This article explores what we know about the people of Zarahemla (=the Mulekites).
15 Behold, it came to pass that Mosiah discovered that the people of Zarahemla came out from Jerusalem at the time that Zedekiah, king of Judah, was carried away captive into Babylon.
16 And they journeyed in the wilderness, and were brought by the hand of the Lord across the great waters, into the land where Mosiah discovered them; and they had dwelt there from that time forth.
So not only does this section feature Mosiah reproducing Nephi’s journey into the wilderness to escape wicked people, but it also has a group of people reproducing Lehi’s journey into the wilderness and across the “great waters.”
17 And at the time that Mosiah discovered them, they had become exceedingly numerous. Nevertheless, they had had many wars and serious contentions, and had fallen by the sword from time to time; and their language had become corrupted; and they had brought no records with them; and they denied the being of their Creator; and Mosiah, nor the people of Mosiah, could understand them.
Why do you think they didn’t have records? (Why would the hand of the Lord bring them, but no records?)
Does it surprise you that they knew the material in v15-16 but forgot their language and their God? (And note that it is the two items that Nephi and Enos mention by way of introduction–language and God–that are the first to go without records.)
This is a fairly substantial language change if Mosiah can’t understand them–these people haven’t had that many centuries for their language to shift. Does it suggest intermingling with native people? (John L. Sorenson suggests that, in addition to mingling with natives, their group may have originally included Phoenicians, Egyptians, etc., and that this polyglot nature is what led to the corruption of their language.)
How is the enormous emphasis on language in the BoM relevant to us today?
18 But it came to pass that Mosiah caused that they should be taught in his language. And it came to pass that after they were taught in the language of Mosiah, Zarahemla gave a genealogy of his fathers, according to his memory; and they are written, but not in these plates.
Interesting that he had an oral tradition of genealogy–and we are finding out about it from a book that is very, very concerned to have a written genealogy.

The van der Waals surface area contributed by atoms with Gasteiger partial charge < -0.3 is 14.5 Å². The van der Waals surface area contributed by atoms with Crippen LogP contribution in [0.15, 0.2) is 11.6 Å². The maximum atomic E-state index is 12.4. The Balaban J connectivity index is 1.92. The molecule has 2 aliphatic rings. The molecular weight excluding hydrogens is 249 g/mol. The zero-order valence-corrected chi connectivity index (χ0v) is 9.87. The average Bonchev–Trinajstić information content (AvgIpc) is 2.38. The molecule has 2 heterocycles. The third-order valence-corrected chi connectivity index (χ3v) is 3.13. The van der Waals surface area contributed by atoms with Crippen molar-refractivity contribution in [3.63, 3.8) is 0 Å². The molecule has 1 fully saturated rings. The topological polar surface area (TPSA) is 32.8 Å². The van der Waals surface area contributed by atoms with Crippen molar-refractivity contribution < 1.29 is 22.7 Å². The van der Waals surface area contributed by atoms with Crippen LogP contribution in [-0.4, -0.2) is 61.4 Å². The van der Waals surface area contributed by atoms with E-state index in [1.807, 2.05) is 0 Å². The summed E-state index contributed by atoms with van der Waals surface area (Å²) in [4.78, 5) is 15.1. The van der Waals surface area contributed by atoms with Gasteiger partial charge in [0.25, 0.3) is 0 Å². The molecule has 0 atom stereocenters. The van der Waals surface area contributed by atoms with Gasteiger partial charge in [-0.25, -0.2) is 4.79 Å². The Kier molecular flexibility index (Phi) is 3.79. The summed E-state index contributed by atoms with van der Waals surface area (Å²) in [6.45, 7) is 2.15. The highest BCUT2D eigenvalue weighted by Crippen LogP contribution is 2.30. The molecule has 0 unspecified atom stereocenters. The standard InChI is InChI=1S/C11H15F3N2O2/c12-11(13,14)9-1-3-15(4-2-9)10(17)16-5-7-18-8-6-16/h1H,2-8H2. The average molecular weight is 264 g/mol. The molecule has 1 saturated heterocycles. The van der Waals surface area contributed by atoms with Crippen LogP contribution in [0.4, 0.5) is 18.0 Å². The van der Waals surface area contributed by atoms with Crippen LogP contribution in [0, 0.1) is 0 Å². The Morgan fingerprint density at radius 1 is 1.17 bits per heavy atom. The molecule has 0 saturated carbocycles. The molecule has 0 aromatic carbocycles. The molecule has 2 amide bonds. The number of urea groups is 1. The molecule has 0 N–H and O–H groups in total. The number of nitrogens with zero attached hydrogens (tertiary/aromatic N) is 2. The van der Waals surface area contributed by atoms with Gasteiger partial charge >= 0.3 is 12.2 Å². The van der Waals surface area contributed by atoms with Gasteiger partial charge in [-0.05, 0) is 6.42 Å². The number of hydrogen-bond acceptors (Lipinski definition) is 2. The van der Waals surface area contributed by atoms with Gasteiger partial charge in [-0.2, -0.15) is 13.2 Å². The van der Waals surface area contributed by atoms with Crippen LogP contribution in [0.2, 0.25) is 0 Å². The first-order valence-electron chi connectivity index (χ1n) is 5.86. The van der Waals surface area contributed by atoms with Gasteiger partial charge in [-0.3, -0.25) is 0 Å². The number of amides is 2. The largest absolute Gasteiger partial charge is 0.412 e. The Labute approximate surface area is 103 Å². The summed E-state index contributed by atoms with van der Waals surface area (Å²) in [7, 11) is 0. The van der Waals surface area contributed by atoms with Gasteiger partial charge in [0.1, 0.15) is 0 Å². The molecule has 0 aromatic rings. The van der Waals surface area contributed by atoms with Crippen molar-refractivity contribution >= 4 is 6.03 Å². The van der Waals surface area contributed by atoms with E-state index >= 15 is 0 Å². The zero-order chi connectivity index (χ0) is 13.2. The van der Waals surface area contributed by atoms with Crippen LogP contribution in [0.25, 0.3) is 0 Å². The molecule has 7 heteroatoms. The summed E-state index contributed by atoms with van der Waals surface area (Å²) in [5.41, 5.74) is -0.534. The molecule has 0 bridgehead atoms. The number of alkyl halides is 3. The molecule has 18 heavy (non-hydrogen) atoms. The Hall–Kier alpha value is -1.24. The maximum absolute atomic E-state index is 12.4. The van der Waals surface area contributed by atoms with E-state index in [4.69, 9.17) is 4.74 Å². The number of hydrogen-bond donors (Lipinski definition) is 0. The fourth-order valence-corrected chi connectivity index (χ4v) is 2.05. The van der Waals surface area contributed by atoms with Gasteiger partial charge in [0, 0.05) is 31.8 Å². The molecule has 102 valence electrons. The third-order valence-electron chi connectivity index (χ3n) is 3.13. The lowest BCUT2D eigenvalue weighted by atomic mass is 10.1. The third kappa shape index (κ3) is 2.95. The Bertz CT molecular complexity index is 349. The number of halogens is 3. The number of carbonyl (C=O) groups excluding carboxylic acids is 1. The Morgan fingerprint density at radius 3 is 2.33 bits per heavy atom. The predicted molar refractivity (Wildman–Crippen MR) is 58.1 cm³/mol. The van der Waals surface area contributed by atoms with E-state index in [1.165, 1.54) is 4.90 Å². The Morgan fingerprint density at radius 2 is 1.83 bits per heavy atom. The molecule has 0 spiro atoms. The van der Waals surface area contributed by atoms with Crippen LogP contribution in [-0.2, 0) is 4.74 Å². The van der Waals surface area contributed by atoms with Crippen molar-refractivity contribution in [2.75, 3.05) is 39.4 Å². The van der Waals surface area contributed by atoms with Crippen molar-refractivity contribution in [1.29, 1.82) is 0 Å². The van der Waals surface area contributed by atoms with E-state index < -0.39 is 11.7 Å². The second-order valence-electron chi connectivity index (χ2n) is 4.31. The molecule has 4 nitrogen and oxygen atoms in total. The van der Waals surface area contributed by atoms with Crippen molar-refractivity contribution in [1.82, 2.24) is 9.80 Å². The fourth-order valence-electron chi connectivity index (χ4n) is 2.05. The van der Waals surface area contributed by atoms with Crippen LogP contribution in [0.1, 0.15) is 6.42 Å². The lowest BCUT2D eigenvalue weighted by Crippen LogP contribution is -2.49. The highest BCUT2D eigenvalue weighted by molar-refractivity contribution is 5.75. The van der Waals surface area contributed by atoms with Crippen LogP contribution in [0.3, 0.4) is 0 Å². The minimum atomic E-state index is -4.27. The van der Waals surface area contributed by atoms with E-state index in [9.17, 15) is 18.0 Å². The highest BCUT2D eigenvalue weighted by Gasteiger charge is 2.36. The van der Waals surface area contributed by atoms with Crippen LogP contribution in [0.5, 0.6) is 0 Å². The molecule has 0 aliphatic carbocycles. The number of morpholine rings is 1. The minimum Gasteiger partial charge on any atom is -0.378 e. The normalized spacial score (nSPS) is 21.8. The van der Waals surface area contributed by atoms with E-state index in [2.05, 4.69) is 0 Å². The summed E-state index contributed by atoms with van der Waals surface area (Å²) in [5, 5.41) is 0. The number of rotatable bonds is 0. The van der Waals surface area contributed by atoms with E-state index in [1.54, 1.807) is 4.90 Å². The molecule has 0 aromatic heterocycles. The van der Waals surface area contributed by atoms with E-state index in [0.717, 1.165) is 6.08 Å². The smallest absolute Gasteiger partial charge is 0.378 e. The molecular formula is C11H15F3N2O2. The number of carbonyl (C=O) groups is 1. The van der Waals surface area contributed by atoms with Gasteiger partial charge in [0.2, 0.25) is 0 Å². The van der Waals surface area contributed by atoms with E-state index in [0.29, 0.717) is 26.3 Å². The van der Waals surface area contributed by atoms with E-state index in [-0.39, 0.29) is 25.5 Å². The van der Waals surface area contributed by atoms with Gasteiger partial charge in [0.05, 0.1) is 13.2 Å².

Given the importance that the BoM places on having a written record (see: Laban’s head), how confident are you that you can trust anything the people of Zarahemla say about their history? (To make the most extreme case, is it not possible that they were native New Worlders who realized that Mosiah et al would just eat up a story about them having come from the same homeland? Would this not explain the language difference, the lack of records, the lack of belief in God, etc.?)
19 And it came to pass that the people of Zarahemla, and of Mosiah, did unite together; and Mosiah was appointed to be their king.
I find it curious that we learned just a few verses ago that they denied the Creator. Here, they are joining with Mosiah but there is no discussion of their religious change of heart (if, indeed, they had one). Why aren’t they, at the very least, hostile the way that the Lamanites are hostile?
Thinking about v18-v19: NB that the smaller, ragged, nomadic group (led by Mosiah) becomes the politically (=king) and culturally (=language) dominant group. This is most unusual.
20 And it came to pass in the days of Mosiah, there was a large stone brought unto him with engravings on it; and he did interpret the engravings by the gift and power of God.
Perhaps this is a stretch, but the moving large stone reminds me of the stone rolled away from the opening of Jesus’ tomb. This stone has an explicit message (=engravings), but the moved stone has an implicit one (=someone has left the tomb). Both events happened “by the gift and power of God.” Further, the story of Coriantumr is, if you will, “resurrected” from the grave by Mosiah (which is, see the link above, perhaps a Hebrew word suggesting a liberator).